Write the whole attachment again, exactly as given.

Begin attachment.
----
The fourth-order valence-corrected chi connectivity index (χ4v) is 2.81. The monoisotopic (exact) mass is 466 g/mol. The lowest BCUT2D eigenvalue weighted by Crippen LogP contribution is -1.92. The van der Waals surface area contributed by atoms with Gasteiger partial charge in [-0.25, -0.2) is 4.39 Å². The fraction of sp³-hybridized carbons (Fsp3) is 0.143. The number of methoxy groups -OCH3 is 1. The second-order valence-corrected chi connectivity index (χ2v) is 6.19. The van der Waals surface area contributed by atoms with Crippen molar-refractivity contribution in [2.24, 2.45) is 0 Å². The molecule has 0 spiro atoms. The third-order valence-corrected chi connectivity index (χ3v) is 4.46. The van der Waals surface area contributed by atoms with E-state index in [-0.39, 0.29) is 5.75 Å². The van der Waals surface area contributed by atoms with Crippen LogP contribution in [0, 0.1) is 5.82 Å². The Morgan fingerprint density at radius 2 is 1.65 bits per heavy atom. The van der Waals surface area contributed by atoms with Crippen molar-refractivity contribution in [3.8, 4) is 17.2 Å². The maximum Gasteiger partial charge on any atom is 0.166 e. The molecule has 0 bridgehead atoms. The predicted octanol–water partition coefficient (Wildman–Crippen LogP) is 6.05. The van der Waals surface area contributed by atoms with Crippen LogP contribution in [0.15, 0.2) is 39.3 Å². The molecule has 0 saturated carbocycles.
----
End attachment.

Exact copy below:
The fourth-order valence-corrected chi connectivity index (χ4v) is 2.81. The monoisotopic (exact) mass is 466 g/mol. The lowest BCUT2D eigenvalue weighted by Crippen LogP contribution is -1.92. The van der Waals surface area contributed by atoms with Gasteiger partial charge in [-0.25, -0.2) is 4.39 Å². The fraction of sp³-hybridized carbons (Fsp3) is 0.143. The number of methoxy groups -OCH3 is 1. The second-order valence-corrected chi connectivity index (χ2v) is 6.19. The van der Waals surface area contributed by atoms with Crippen molar-refractivity contribution in [2.24, 2.45) is 0 Å². The molecule has 0 spiro atoms. The third-order valence-corrected chi connectivity index (χ3v) is 4.46. The van der Waals surface area contributed by atoms with E-state index in [-0.39, 0.29) is 5.75 Å². The van der Waals surface area contributed by atoms with Crippen LogP contribution in [0, 0.1) is 5.82 Å². The Morgan fingerprint density at radius 2 is 1.65 bits per heavy atom. The van der Waals surface area contributed by atoms with Crippen molar-refractivity contribution in [3.8, 4) is 17.2 Å². The maximum Gasteiger partial charge on any atom is 0.166 e. The molecule has 0 bridgehead atoms. The predicted octanol–water partition coefficient (Wildman–Crippen LogP) is 6.05. The van der Waals surface area contributed by atoms with Crippen LogP contribution in [0.15, 0.2) is 39.3 Å². The molecule has 0 saturated carbocycles.